Saturday, August 05, 2006

more weeds

Purslane, Portulaca oleracea -- behind the zinnia -- can be seen all over the garden. It's one of those annual weeds that was imported from Europe and north Africa. There is a variety that is a gourmet salad herb that fetches a nice price in New York; I tried my variety and must tell you I don't think much of it. I think even less of it's ability to perpetuate itself!

If you do yank it out by the roots, don't leave it lying around in the garden. I have discovered the hard way that the leaves and stems stay viable for a long time and can root down from the nodes if they touch the soil at all. Seed formation can also continue for a long time from the residual nourishment in the leaves and stems, and voila!: more purslane all over the garden.

Another goof -- since I seem to be confessing to things this morning -- the zinnia was supposed to be for cut flowers. The tag says quite clearly that I bought dwarf seedlings. I didn't read it, obviously, because I kept wondering why the zinnia was not behaving as I thought it should. Finally.... I read the tag.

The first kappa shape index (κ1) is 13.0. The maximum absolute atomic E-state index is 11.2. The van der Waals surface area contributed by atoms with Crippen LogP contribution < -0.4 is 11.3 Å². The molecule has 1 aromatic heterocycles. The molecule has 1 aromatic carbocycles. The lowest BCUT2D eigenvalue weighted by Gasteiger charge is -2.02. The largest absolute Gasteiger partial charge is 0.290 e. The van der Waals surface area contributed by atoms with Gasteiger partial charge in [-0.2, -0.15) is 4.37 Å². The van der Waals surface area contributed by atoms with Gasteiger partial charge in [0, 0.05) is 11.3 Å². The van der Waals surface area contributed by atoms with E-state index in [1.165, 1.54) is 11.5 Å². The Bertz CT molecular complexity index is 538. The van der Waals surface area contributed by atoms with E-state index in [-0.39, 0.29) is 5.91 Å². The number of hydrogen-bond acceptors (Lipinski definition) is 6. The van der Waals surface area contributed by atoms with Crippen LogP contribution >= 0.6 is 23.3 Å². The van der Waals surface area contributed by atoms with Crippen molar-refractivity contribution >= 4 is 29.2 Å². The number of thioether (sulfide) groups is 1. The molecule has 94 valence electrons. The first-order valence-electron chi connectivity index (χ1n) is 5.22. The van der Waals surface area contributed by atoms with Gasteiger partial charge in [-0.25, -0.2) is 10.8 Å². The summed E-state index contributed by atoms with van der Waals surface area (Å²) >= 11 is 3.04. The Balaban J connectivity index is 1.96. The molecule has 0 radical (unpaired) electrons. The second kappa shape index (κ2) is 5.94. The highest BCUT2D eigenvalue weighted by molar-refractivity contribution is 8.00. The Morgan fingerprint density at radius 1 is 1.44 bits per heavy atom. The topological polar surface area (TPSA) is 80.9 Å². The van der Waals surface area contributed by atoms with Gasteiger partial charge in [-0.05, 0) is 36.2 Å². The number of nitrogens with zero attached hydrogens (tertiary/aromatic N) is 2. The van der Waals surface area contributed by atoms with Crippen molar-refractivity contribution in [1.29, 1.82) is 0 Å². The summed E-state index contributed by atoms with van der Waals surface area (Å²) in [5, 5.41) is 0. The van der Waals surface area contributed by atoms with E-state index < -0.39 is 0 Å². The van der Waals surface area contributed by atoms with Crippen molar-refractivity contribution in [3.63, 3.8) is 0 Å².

Blogger Annie in Austin said...

Down here there is a purslane that's grown for the medium size, assorted-color flowers. I guess it was selected from the original garden weed, and related to Moss rose/portulaca. Flowering purslane does wonderfully in hanging baskets, even in a Texas August, because it's really a gussied-up weed!

Last summer I planted cutting zinnias, too - they were 5-feet tall and had to be staked. Is there no middle ground in zinnia size?

2:36 p.m.  
Blogger Carol said...

I had trouble with purslane earlier in the spring, still have some now. I just keep pulling it out. My mistake might be throwing it into the compost bin. I am hoping if I can keep it from going to seed, someday, someday, I'll be rid of it!

5:58 p.m.  
Blogger Kati said...

Oh yes, Annie. I remember seeing quite a lot of portulaca (P. grandiflora) in used in a block of annual plantings outside the library next door when I used to live in Willowdale (a suburb of Toronto).

6:31 p.m.  

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